“The most innovative companies embed experimentation in their strategy and extract maximum learning from their mistakes. How can you be more like them?”
Women and the Workplace
“So what is it about cross-gender professional relationships that flood some men with anxiety? Partly, these guys are rattled by the prospect of close, caring, but nonsexual developmental relationships with women at work. They’re not alone; one 2010 survey found that half of junior women and almost two-thirds of senior men shied away from one-on-one mentoring relationships due to concerns that someone might perceive a sexual relationship where there was none.”
“While women make up 51.5% of all managers, much fewer women rise to the C-suite. A survey of 25,000 Harvard Business School graduates found that although male and female graduates had similar levels of ambition, men were significantly more likely to have positions in senior management, direct reports, and profit-and-loss responsibility.”
“The MPW Insiders Network is an online community where the biggest names in business and beyond answer timely career and leadership questions. Today’s answer for, ‘Why is a background in STEM important for shaping female leaders?’ is written by Tracey Massey, president of Mars Chocolate North America.”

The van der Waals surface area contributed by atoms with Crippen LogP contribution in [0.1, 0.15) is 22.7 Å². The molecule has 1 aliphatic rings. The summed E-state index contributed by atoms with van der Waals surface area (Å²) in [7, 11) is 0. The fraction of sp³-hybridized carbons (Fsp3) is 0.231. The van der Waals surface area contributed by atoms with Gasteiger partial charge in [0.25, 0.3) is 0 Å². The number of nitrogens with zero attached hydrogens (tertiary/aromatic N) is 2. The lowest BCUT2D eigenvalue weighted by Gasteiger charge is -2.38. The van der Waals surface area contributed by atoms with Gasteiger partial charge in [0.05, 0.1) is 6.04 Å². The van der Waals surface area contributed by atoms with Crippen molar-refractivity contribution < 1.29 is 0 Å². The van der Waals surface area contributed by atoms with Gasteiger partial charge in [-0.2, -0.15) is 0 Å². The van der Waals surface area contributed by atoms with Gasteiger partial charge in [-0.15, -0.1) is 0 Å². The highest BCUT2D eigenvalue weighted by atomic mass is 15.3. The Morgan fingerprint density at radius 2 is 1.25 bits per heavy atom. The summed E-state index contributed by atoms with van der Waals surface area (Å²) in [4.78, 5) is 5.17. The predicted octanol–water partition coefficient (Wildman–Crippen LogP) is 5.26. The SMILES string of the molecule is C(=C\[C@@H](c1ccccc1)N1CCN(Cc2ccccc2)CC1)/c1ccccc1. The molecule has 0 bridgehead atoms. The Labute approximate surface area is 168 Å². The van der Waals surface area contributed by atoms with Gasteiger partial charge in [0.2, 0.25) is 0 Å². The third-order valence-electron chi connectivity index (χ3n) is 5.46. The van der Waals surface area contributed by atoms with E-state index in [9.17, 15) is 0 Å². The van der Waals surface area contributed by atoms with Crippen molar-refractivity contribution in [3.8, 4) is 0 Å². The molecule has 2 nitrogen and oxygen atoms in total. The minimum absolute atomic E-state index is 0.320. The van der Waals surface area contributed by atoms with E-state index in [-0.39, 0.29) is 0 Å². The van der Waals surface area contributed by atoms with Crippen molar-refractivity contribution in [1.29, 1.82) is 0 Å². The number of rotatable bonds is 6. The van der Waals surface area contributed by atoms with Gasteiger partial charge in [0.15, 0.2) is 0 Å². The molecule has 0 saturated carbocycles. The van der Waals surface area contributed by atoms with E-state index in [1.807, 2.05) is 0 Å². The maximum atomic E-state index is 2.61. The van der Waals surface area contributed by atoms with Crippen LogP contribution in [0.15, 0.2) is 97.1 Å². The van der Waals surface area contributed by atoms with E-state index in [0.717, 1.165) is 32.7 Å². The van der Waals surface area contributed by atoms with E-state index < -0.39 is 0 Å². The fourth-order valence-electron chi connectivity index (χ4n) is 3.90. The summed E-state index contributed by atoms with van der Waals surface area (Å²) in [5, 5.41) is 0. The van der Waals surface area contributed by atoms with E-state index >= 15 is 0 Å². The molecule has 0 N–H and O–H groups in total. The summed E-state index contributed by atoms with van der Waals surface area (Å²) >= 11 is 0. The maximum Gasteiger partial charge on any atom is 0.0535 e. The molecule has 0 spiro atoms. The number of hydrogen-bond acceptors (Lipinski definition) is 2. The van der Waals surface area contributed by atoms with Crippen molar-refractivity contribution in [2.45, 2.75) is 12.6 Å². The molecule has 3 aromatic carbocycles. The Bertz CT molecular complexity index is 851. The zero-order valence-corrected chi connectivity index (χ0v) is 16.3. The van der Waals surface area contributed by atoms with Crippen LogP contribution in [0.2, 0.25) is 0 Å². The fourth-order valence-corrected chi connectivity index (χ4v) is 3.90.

Work and Learning Now and in the Future
“Many (not all, but enough to be statistically significant) teleworkers and remote employees view their work as transactional. One job is as good as another so why not chase a bigger paycheck or a more interesting job? The only time she encounters a problem is when the person is ‘married’ to their current employer. In other words, employee engagement was the main barrier to someone leaving one job for another.”
“When Skechers started building a colossal distribution center in Moreno Valley six years ago, backers promised a wave of new jobs. Instead, by the time the company moved to the Moreno Valley, it had closed five facilities in Ontario that employed 1,200 people and cut its workforce by more than half. Today, spotting a human on the premises can feel like an accomplishment.”
“How many teams are you part of right now? Probably at least one, maybe quite a few. How much time do you spend thinking about and working to build trust on the team(s)? If the answer is ‘not much,’ new research may convince you that trust is worth more of your attention.”
More Leadership Posts from Wally Bock
Supervisory conversations are one of the hardest and most important parts of a boss’s job. Here’s how to do them well.
You get more value from a book if you read it more than once, especially if you’re reading a great business book.
Pointers to pieces by and about Howard Schultz, Julie Sweet, James Mattis, and Rick Hendrick
Pointers to posts by Steve Keating, Terry “Starbucker” St. Marie, Kate Nasser, Lolly Daskal, and Mary Jo Asmus.
Pointers to stories about Domino’s, Google, Apple, U. S. Concrete, and Citi.
Writing well gives you the edge in business and in life. If you want to get a book done, improve your blog posts, or make your web copy more productive, please check out my blog about business writing. My coaching calendar for authors and blog writers currently has time open. Please contact me if you’re interested.